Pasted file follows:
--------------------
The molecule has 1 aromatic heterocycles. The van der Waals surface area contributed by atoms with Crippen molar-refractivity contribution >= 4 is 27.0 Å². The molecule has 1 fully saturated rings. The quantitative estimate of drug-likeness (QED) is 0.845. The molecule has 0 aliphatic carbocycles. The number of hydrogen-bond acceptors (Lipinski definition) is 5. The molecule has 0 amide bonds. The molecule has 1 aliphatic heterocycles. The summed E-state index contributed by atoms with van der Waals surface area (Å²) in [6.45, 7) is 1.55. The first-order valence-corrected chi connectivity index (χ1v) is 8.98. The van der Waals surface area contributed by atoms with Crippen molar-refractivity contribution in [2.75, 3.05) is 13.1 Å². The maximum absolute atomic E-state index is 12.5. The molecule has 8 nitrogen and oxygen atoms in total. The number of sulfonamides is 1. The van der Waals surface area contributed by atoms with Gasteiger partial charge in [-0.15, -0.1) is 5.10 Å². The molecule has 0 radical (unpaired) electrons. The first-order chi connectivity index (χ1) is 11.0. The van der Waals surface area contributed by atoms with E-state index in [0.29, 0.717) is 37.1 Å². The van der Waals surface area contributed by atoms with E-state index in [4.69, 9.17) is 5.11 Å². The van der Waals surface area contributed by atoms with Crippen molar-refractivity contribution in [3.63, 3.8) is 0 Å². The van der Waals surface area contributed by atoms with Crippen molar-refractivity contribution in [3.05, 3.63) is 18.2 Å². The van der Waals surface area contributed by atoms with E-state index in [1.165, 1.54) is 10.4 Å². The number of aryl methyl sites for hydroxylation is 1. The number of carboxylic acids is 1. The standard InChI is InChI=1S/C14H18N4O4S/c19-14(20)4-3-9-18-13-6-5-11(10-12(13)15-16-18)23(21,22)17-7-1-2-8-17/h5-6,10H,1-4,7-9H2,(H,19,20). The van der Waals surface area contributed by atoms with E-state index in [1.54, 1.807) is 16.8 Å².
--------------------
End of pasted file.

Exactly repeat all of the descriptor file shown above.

The molecule has 1 aromatic heterocycles. The van der Waals surface area contributed by atoms with Crippen molar-refractivity contribution >= 4 is 27.0 Å². The molecule has 1 fully saturated rings. The quantitative estimate of drug-likeness (QED) is 0.845. The molecule has 0 aliphatic carbocycles. The number of hydrogen-bond acceptors (Lipinski definition) is 5. The molecule has 0 amide bonds. The molecule has 1 aliphatic heterocycles. The summed E-state index contributed by atoms with van der Waals surface area (Å²) in [6.45, 7) is 1.55. The first-order valence-corrected chi connectivity index (χ1v) is 8.98. The van der Waals surface area contributed by atoms with Crippen molar-refractivity contribution in [2.75, 3.05) is 13.1 Å². The maximum absolute atomic E-state index is 12.5. The molecule has 8 nitrogen and oxygen atoms in total. The number of sulfonamides is 1. The van der Waals surface area contributed by atoms with Gasteiger partial charge in [-0.15, -0.1) is 5.10 Å². The molecule has 0 radical (unpaired) electrons. The first-order chi connectivity index (χ1) is 11.0. The van der Waals surface area contributed by atoms with E-state index in [0.29, 0.717) is 37.1 Å². The van der Waals surface area contributed by atoms with E-state index in [4.69, 9.17) is 5.11 Å². The van der Waals surface area contributed by atoms with Crippen molar-refractivity contribution in [3.63, 3.8) is 0 Å². The van der Waals surface area contributed by atoms with Crippen molar-refractivity contribution in [3.05, 3.63) is 18.2 Å². The van der Waals surface area contributed by atoms with E-state index in [1.165, 1.54) is 10.4 Å². The number of aryl methyl sites for hydroxylation is 1. The number of carboxylic acids is 1. The standard InChI is InChI=1S/C14H18N4O4S/c19-14(20)4-3-9-18-13-6-5-11(10-12(13)15-16-18)23(21,22)17-7-1-2-8-17/h5-6,10H,1-4,7-9H2,(H,19,20). The van der Waals surface area contributed by atoms with E-state index in [1.54, 1.807) is 16.8 Å².